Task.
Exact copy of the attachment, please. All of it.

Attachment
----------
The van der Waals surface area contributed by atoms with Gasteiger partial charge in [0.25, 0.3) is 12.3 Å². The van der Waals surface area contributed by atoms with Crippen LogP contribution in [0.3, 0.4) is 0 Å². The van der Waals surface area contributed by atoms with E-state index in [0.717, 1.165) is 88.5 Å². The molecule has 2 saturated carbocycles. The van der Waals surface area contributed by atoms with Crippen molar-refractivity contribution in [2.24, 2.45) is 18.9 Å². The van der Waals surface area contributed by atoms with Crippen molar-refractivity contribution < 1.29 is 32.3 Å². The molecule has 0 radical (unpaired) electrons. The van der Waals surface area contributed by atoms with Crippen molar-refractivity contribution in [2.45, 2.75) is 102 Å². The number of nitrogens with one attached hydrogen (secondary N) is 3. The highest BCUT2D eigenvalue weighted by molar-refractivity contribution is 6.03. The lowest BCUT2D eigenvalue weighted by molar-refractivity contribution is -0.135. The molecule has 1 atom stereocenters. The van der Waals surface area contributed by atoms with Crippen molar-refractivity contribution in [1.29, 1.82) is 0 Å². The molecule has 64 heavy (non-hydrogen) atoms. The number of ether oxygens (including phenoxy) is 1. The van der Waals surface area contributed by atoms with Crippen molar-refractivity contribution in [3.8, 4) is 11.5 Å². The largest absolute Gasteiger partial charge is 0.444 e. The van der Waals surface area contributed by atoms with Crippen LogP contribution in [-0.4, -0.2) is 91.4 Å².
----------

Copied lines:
The van der Waals surface area contributed by atoms with Gasteiger partial charge in [0.25, 0.3) is 12.3 Å². The van der Waals surface area contributed by atoms with Crippen LogP contribution in [0.3, 0.4) is 0 Å². The van der Waals surface area contributed by atoms with E-state index in [0.717, 1.165) is 88.5 Å². The molecule has 2 saturated carbocycles. The van der Waals surface area contributed by atoms with Crippen molar-refractivity contribution in [2.24, 2.45) is 18.9 Å². The van der Waals surface area contributed by atoms with Crippen molar-refractivity contribution < 1.29 is 32.3 Å². The molecule has 0 radical (unpaired) electrons. The van der Waals surface area contributed by atoms with Crippen molar-refractivity contribution in [2.45, 2.75) is 102 Å². The number of nitrogens with one attached hydrogen (secondary N) is 3. The highest BCUT2D eigenvalue weighted by molar-refractivity contribution is 6.03. The lowest BCUT2D eigenvalue weighted by molar-refractivity contribution is -0.135. The molecule has 1 atom stereocenters. The van der Waals surface area contributed by atoms with Crippen molar-refractivity contribution in [1.29, 1.82) is 0 Å². The molecule has 64 heavy (non-hydrogen) atoms. The number of ether oxygens (including phenoxy) is 1. The van der Waals surface area contributed by atoms with Crippen molar-refractivity contribution in [3.8, 4) is 11.5 Å². The largest absolute Gasteiger partial charge is 0.444 e. The van der Waals surface area contributed by atoms with Crippen LogP contribution in [-0.4, -0.2) is 91.4 Å².